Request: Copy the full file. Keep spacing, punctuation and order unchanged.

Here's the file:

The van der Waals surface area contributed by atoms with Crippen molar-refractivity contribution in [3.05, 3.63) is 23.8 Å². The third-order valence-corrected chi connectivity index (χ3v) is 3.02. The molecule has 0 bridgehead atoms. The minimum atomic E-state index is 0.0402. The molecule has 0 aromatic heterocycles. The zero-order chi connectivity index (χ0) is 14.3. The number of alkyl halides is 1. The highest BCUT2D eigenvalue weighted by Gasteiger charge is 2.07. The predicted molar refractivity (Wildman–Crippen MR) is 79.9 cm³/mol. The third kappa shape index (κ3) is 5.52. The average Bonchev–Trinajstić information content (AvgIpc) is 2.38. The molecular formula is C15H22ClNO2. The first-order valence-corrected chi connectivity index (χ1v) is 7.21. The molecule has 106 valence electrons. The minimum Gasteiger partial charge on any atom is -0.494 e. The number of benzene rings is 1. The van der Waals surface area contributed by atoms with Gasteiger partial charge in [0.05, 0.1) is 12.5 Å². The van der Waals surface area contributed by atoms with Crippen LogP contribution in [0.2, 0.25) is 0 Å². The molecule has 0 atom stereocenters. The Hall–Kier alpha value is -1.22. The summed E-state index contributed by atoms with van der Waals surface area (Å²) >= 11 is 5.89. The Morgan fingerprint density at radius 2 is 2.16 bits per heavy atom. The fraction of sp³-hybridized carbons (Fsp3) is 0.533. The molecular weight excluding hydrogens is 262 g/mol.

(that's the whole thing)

The van der Waals surface area contributed by atoms with Crippen molar-refractivity contribution in [3.05, 3.63) is 23.8 Å². The third-order valence-corrected chi connectivity index (χ3v) is 3.02. The molecule has 0 bridgehead atoms. The minimum atomic E-state index is 0.0402. The molecule has 0 aromatic heterocycles. The zero-order chi connectivity index (χ0) is 14.3. The number of alkyl halides is 1. The highest BCUT2D eigenvalue weighted by Gasteiger charge is 2.07. The predicted molar refractivity (Wildman–Crippen MR) is 79.9 cm³/mol. The third kappa shape index (κ3) is 5.52. The average Bonchev–Trinajstić information content (AvgIpc) is 2.38. The molecular formula is C15H22ClNO2. The first-order valence-corrected chi connectivity index (χ1v) is 7.21. The molecule has 106 valence electrons. The minimum Gasteiger partial charge on any atom is -0.494 e. The number of benzene rings is 1. The van der Waals surface area contributed by atoms with Gasteiger partial charge in [0.05, 0.1) is 12.5 Å². The van der Waals surface area contributed by atoms with Crippen LogP contribution in [0.2, 0.25) is 0 Å². The molecule has 0 atom stereocenters. The Hall–Kier alpha value is -1.22. The summed E-state index contributed by atoms with van der Waals surface area (Å²) >= 11 is 5.89. The Morgan fingerprint density at radius 2 is 2.16 bits per heavy atom. The fraction of sp³-hybridized carbons (Fsp3) is 0.533. The molecular weight excluding hydrogens is 262 g/mol.